The development of fixed capital indicates to what degree general social knowledge has become a direct force of production, and to what degree, hence, the conditions of the process of social life itself have come under the control of the general intellect and been transformed in accordance with it. To what degree the powers of social production have been produced, not only in the form of knowledge, but also as immediate organs of social practice, of the real life process.
This is pretty obscure even by Marx’s standards, but autonomist Marxists (Negri, Lazzaurato, Virno) have extrapolated from this a definition of general intellect that embraces, as Virno puts it, “formal and informal knowledge, imagination, ethical tendencies, mentalities and ‘language games’.” Because of the membranous nature of the general intellect, when harnessed and integrated with capital, it can recuperate all social behavior as “immaterial” production — enriching the valence of signs, producing affects, etc. — it means that “even the greater ‘power to enjoy’ is always on the verge of being turned into labouring task.” That is, our consumption, especially of information, is a mode of production. The general intellect is the sum of all that information circulation. (more…)
Editor’s Note: This post was written in response to PJ Rey‘s “Incidental Productivity: Value and Social Media” and the text is reposted from mrteacup.org.
PJ Rey has a very interesting post up at Cyborgology about issues of production and labor on social networking sites that has some connections with things that I have been thinking about.
The point seems to be a partial critique of the social factory thesis – that social networks exploit the social interactions of their users, turning it into a kind of labor. This critique turns on the idea of “incidental productivity.” Rey claims that some activity on a social network does not fall into the category of labor as defined by Marx; or to put it another way, the Marx-influenced theory of labor is not conceptually broad enough to cover every type of activity that occurs. Rey proposes the concept of incidental productivity, which seems to mean value that is silently produced as a side effect of some other activity that the user is engaged in. The important point is that users are not aware of the value that they are creating, so this is not labor.
So far, I agree with this. There is only one very small point of disagreement, which is where Rey says in the final paragraph, “A quintessentially Marxian question remains: Who should control the means of incidental production?” I claim that this concept of incidental production is ultimately the liberal-capitalist problem of consumer rights and protections. (more…)
For nearly two centuries, the term “production” has conjured an image of a worker physically laboring in the factory. Arguably, this image has been supplanted, in recent decades, by office worker typing away on a keyboard; however, both images share certain commonalities. Office work and factory work are both conspicuous—i.e., the worker sees what she is making, be it a physical object or a document. Office work and factory work are also active—i.e., they require the workers’ energy and attention and come at the expense of other possible activities.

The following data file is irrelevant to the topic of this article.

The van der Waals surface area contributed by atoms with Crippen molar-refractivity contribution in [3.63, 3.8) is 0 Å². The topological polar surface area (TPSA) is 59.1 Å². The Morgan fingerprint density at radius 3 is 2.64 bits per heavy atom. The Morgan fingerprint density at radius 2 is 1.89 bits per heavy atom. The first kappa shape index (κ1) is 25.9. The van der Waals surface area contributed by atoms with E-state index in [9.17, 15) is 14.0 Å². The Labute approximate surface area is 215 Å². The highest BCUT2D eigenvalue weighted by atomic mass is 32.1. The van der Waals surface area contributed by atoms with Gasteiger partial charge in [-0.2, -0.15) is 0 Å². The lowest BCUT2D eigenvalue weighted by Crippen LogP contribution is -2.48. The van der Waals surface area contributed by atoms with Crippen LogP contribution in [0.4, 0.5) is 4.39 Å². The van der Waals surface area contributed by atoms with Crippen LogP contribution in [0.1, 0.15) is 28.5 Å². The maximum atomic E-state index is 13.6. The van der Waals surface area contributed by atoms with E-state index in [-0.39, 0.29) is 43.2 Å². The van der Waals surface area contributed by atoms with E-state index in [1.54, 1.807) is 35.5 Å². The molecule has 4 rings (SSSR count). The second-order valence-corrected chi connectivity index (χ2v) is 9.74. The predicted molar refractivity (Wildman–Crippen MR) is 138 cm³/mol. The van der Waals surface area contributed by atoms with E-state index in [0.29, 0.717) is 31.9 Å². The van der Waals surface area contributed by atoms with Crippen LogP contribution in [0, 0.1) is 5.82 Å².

The nature of production has undergone a radical change in a ballooning sector of the economy. The paradigmatic images of active workers producing conspicuous objects in the factory and the office have been replaced by the image of Facebook users, leisurely interacting with one another. But before we delve into this new form of productivity we must take a moment to define production itself.
Following Marx, we can say that any activity that results in the creation of value is production of one sort or another. Labor is a form of production specific to humans because human are capable of imagination and intentionality. (more…)
The recently released film In Time, staring Justin Timberlake and Amanda Seyfried, depicts a dystopian future where time, rather than money, acts as the currency. This film gives a Marxist critique of capitalism with a technological twist. In doing so, it reflects the cultural fear associated with life-prolonging technologies. At the same time, the film falls victim to the overly structural depictions common in popular Marxist tropes, and overly individualist claims about human nature—failing to make a connection between the two. (more…)
On September 18th, 2011, Barry Wellman, the early and rather prescient scholar of the Internet, posed a somewhat tongue-in-cheek question to the Communication and Information Technology Section of the American Sociology Association (CITASA): “‘Critical’ – aren’t we all?” This post was precipitated by a call for papers for special issue of tripleC entitled Marx is Back: The Importance of Marxist Theory and Research for Critical Communication Studies Today (no affiliation with the author). Specifically, the call invited papers that address (my emphasis):
what it means to ask Marx’s questions in 21st century informational capitalism, how Marxian theory can be used for critically analyzing and transforming media and communication today, and what the implications of the revival of the interest in Marx are for the field of Media and Communication Studies.
Shortly after it was sent, Wellman responded to the call, saying:
Not meant personally, but the use of the word “critical” by a subset of scholars always bothers me as leading to unconscious smugness? If I’m “critical”, your lot isn’t? Who, except flacks and twerps, isn’t critical? Can we criticize the criticalists?
This sparked a debate over the utility and appropriateness of the phrase “critical theory.” Critics of the phrase raise the following objections: (more…)